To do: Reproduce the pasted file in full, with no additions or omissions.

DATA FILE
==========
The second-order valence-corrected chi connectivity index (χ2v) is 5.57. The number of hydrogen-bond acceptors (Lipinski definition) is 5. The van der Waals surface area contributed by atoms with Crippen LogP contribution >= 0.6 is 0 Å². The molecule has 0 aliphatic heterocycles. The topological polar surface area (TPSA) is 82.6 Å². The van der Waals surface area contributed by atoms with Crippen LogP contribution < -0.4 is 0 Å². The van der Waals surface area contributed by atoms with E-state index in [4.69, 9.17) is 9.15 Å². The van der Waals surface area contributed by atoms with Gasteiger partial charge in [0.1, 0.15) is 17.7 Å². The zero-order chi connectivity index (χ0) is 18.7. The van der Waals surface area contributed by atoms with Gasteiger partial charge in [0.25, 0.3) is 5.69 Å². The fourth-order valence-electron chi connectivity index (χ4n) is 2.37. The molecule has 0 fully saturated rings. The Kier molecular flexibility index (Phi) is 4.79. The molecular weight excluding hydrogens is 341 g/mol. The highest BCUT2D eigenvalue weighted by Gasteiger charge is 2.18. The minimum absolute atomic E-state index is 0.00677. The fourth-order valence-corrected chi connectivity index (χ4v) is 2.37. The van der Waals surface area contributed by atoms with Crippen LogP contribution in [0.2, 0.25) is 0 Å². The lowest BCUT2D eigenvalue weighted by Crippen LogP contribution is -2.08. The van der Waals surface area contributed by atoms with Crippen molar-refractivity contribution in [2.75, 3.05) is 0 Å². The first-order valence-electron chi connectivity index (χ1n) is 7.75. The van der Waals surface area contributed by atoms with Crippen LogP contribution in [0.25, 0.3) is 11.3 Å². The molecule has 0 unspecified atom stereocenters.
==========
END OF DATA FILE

The second-order valence-corrected chi connectivity index (χ2v) is 5.57. The number of hydrogen-bond acceptors (Lipinski definition) is 5. The van der Waals surface area contributed by atoms with Crippen LogP contribution >= 0.6 is 0 Å². The molecule has 0 aliphatic heterocycles. The topological polar surface area (TPSA) is 82.6 Å². The van der Waals surface area contributed by atoms with Crippen LogP contribution < -0.4 is 0 Å². The van der Waals surface area contributed by atoms with E-state index in [4.69, 9.17) is 9.15 Å². The van der Waals surface area contributed by atoms with Gasteiger partial charge in [0.1, 0.15) is 17.7 Å². The zero-order chi connectivity index (χ0) is 18.7. The van der Waals surface area contributed by atoms with Gasteiger partial charge in [0.25, 0.3) is 5.69 Å². The fourth-order valence-electron chi connectivity index (χ4n) is 2.37. The molecule has 0 fully saturated rings. The Kier molecular flexibility index (Phi) is 4.79. The molecular weight excluding hydrogens is 341 g/mol. The highest BCUT2D eigenvalue weighted by Gasteiger charge is 2.18. The minimum absolute atomic E-state index is 0.00677. The fourth-order valence-corrected chi connectivity index (χ4v) is 2.37. The van der Waals surface area contributed by atoms with Crippen LogP contribution in [0.2, 0.25) is 0 Å². The lowest BCUT2D eigenvalue weighted by Crippen LogP contribution is -2.08. The van der Waals surface area contributed by atoms with Crippen molar-refractivity contribution in [2.75, 3.05) is 0 Å². The first-order valence-electron chi connectivity index (χ1n) is 7.75. The van der Waals surface area contributed by atoms with Crippen LogP contribution in [0.25, 0.3) is 11.3 Å². The molecule has 0 unspecified atom stereocenters.